I posted a thread on the same thing not long ago. Gretchen was biting and being obnoxious even with lots of exercise. Here's what we learned:
1. In the afternoon she was overtired and needed to be crated to enforce rest or she would become the land shark equivalent of jaws. A tired puppy is a happy puppy. An overtired, overstimulated puppy is a nightmare. Crates are their (and your) best friend.
2. She needs something she's allowed to use her mouth on as roughly as she wants while playing. We have tug toys she is only allowed to play with with a person. Bones, chew toys, etc. did not fill this need. When she gets a little mouthy, my kids will say no and grab one of the tug toys (we have them stashed around the house for easy access). This has virtually eliminated land sharking as she has an approved outlet for those desires. I've answered the door for Fedex with Gretchen dangling from a tug...
3. Her mind, not just her body, needs to be tired. If I don't come up with cool things to teach her, she will come up with activities on her own and I guarantee you whatever it is won't be something desirable. I am not a trainer by nature so I have bought a couple leerburg videos and some trick books. It builds a positive relationship between us. I'm really enjoying it. Sometimes I wonder who is training who, but I think that is part of owning a GSD.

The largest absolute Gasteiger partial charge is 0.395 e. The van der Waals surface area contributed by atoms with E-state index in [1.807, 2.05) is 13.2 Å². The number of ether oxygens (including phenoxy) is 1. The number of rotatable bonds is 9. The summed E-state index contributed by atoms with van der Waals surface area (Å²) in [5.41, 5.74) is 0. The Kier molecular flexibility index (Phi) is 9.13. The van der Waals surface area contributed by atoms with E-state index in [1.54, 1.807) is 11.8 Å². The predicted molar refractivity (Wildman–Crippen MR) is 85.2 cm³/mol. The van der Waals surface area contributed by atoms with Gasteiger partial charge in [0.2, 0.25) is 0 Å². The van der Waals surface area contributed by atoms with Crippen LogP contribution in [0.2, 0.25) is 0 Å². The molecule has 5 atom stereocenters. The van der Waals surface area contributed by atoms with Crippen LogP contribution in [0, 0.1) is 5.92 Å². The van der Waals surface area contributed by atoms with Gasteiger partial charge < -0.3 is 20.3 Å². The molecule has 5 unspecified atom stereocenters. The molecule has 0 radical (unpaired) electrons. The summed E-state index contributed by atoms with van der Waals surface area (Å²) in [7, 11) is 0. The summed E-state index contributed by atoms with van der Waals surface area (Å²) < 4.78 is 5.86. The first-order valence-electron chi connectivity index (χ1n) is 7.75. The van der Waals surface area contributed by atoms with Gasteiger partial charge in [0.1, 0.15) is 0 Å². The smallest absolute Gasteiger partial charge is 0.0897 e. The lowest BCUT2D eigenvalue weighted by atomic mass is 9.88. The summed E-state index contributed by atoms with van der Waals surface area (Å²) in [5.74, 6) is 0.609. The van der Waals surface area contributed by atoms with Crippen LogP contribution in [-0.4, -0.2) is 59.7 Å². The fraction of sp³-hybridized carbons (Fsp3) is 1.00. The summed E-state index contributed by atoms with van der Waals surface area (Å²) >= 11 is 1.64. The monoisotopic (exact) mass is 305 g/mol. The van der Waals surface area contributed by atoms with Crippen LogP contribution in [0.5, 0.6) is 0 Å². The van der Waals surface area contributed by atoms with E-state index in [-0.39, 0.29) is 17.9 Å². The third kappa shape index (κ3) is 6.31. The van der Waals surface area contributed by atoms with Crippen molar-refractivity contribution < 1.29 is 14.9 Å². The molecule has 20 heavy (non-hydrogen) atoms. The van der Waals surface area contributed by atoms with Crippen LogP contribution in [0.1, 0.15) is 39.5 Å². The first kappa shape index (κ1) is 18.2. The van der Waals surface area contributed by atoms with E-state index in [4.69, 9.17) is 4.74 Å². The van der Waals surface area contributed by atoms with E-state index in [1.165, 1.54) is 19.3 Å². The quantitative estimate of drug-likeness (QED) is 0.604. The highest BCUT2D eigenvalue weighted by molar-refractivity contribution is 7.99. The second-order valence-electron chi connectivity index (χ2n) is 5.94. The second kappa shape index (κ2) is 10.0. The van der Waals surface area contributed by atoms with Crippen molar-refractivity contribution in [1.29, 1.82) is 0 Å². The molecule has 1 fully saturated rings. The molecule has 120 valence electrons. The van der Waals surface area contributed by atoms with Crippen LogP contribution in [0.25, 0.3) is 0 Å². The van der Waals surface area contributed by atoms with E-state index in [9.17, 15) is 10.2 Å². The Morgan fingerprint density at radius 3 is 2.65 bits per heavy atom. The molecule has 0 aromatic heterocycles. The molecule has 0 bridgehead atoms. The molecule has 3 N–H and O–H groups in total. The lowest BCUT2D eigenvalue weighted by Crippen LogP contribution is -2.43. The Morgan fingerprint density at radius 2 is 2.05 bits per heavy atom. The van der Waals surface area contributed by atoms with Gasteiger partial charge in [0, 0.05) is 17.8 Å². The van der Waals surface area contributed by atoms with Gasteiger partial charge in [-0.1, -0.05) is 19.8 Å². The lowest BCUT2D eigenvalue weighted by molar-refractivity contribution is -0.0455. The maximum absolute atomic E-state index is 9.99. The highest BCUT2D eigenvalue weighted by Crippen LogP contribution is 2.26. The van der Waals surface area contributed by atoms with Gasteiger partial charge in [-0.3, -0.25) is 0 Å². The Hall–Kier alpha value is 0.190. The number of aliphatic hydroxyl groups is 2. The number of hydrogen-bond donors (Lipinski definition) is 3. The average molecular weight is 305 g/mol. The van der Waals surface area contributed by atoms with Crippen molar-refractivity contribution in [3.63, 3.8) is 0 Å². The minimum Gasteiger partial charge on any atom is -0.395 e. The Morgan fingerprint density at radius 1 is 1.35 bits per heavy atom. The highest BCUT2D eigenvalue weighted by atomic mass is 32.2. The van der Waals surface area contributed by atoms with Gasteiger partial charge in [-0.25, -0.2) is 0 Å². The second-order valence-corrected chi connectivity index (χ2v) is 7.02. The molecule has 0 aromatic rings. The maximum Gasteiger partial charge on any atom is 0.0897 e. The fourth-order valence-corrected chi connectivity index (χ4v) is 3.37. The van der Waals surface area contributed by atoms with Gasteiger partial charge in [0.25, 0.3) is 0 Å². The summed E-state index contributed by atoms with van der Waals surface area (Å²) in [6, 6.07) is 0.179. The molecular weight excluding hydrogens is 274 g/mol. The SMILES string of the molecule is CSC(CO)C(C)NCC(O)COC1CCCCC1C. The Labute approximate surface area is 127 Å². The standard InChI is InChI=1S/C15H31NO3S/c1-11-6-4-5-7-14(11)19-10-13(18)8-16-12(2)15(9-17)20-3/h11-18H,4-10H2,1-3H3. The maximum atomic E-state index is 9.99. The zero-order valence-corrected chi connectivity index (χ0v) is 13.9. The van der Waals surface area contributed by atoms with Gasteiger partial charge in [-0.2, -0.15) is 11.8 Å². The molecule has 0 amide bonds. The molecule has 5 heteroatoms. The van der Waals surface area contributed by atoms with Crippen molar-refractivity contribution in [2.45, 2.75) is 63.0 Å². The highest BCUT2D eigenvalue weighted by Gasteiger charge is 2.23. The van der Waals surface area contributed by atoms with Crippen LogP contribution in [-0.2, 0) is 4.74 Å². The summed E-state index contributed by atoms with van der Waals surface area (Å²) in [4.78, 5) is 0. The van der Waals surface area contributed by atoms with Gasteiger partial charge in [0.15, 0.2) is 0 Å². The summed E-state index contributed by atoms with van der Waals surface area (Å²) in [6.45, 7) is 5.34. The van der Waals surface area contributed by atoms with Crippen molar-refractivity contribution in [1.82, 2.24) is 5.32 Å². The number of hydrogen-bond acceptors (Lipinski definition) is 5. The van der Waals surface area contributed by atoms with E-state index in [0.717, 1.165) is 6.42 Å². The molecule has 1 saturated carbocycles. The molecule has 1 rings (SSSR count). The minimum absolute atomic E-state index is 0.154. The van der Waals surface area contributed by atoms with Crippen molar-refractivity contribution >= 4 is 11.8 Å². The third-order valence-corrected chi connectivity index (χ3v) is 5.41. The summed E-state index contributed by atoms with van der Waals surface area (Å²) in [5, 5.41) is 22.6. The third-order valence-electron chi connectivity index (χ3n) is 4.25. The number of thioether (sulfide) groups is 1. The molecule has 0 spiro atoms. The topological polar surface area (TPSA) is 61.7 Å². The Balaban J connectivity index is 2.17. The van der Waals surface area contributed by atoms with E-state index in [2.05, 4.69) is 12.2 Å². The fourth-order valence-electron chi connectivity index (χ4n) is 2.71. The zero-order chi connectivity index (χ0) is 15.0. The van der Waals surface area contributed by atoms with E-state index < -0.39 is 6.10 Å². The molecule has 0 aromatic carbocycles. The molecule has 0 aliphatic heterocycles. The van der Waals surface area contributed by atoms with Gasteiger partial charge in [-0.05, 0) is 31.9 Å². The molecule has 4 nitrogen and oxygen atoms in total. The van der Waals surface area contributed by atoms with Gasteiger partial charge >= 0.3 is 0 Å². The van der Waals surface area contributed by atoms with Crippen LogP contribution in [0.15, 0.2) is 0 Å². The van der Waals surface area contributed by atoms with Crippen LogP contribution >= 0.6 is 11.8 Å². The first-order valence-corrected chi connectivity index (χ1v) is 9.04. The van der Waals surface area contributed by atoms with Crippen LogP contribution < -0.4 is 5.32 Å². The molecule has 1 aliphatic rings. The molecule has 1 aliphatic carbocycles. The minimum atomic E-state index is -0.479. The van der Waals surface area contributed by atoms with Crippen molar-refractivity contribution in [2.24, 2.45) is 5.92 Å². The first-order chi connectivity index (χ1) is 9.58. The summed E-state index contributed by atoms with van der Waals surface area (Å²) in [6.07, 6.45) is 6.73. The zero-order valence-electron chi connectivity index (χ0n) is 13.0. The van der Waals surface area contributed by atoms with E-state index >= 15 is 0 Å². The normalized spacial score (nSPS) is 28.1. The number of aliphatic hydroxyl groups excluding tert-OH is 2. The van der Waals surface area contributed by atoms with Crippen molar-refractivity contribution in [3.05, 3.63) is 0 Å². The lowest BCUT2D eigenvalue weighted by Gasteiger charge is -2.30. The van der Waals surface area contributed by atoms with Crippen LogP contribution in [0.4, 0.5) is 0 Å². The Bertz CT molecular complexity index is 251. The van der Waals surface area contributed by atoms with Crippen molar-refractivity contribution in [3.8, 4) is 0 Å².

4. Basic gestures of respect. Before she eats, when she greets new people, when she's presented a toy, when I open the van door, etc., she is expected to sit politely and wait for my instructions. When in doubt about what to do in a given situation, she'll turn to face me, sit, and give me her full attention. It gives her power in that she knows this is guaranteed not to be a displeasing act. It may not be what I want, but it gives me the chance (since I have her full attention) to show her what I want.
ETA: Gretchen is 18 weeks now. At 12 weeks her biting was so bad I thought buying her was a huge mistake and that she would have to go back to the breeder. Thanks to the people here, I realized *I* was the problem. The above is what we learned she needed to be a happy, balanced dog.
This is what we have today. That is cereal my daughter is eating, and Gretchen loves milk and knows what is in the bowl.